At St. Jude Children’s Research Hospital, scientists conducted the largest analysis of primary and relapsed medulloblastoma tumors to date. The research team divided medulloblastoma into four molecular groups: WNT, SHH, (both named after their genetic mutation), Group 3, and Group 4.  Upon discovering that about one-third of these patients relapsed and displayed a five-year survival rate of 10%, the researchers sought to find out why this was occurring.

What is Medulloblastoma?

Currently, medulloblastoma is the most commonly found brain tumor in children younger than 16 years old.  If it is not detected early and treated, it tends to spread to other areas of the brain as well as the spinal cord. The specific cause of medulloblastoma is not known, but cancer is formed due to the uncontrolled, rapid division of a mutated cell. A small percentage of childhood medulloblastomas are hereditary.  

Symptoms: Typical symptoms for a child with medulloblastoma are worsening nausea and vomiting, clumsiness, headaches, and seizures.  If cancer has metastasized to the spinal cord, the child might also experience problems walking, back pain, and difficulties with controlling their excretory functions.  

Survival Rate: Assuming the tumor has not spread, the survival rate is 70-80%, which is fairly high compared to several other cancers. If it has spread to the spinal cord, the rate lowers to about 60%.  

Treatment: The three main treatments of medulloblastoma are surgery, radiation, and chemotherapy. During surgery, as much of the tumor is removed as possible without jeopardizing the patient’s health.  Depending on how much of the tumor is left, the patient then undergoes radiation therapy and chemotherapy. Radiation therapy is when high radiation such as X-rays kills cancer cells. Chemotherapy is a medicine that is injected or orally consumed to kill cancer cells. 

Research and Data Analysis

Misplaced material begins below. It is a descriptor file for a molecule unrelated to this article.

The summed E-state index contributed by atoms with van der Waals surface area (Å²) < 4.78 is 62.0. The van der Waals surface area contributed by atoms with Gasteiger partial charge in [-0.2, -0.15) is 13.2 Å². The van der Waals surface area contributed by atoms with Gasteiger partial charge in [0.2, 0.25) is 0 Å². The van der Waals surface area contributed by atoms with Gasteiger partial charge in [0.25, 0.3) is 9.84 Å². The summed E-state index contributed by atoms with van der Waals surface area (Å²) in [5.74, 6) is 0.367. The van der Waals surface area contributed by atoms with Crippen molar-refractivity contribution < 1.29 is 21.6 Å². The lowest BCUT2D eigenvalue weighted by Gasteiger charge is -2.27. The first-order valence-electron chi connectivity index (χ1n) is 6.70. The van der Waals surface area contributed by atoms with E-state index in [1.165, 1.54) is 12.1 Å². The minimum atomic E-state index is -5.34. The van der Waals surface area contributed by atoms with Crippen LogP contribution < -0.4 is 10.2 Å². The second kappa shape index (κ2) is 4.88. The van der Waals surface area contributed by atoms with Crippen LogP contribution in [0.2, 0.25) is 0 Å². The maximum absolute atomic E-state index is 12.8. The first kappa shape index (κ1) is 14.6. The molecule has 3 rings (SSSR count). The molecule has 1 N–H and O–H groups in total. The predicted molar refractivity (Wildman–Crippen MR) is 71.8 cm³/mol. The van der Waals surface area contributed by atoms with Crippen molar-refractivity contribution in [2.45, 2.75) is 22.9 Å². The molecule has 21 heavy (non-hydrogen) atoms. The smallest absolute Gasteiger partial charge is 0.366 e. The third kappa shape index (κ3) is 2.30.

In the study, each of the four groups of medulloblastoma was then organized by their five-year survival rate. WNT tumors have a 95% five-year survival rate, SHH and Group 4 have about a 75% five-year survival rate, and Group 3 has a 60% five-year survival rate. Next, the research team analyzed data from two trials, SJMB03 and SJYC07. SJMB03 includes international children with newly diagnosed medulloblastoma from 2003-2012.  SJYC07 includes children younger than 3 years old with newly diagnosed medulloblastoma. They found that approximately one-third of patients either experience treatment failure or relapse, which is when cancer returns, and only 10% survive past five years post relapse.  

Further analysis of results revealed that about 10% of these relapsed medulloblastomas were wrongly classified. These were actually secondary malignancy which is cancer caused by radiation or chemotherapy. These secondary cancers manifest as high-grade gliomas, which are aggressive and incurable. High-grade gliomas and relapsed medulloblastoma have different treatments, therefore patients who were misclassified received incorrect medicine.  

Researchers found that medulloblastomas typically stay in the same molecular group when relapsed, but there has been evidence of some switching from Group 3 tumors to Group 4.  Despite this evidence, the research team learned that most of the time, tumors are genetically stable. Using whole-exome sequencing, they found patterns of relapse in childhood medulloblastoma.


Dr. Robinson, an oncologist at St. Jude, states that this research provided a better understanding of medulloblastoma and its risks. Depending on the type of medulloblastoma, we are able to determine a more precise amount of, along with the specific type of therapy needed for the patient. Now able to better understand these tumors, treatment of relapsed medulloblastoma may significantly improve. 

Kyle Phong, Youth Medical Journal 2021


Journal of Clinical Oncology, “Clinical Outcomes and Patient-Matched Molecular Composition of Relapse Medulloblastoma”, 27 January 2021

News Medical Life Sciences, “New results challenge the current understanding of medulloblastoma”, 28 January 2021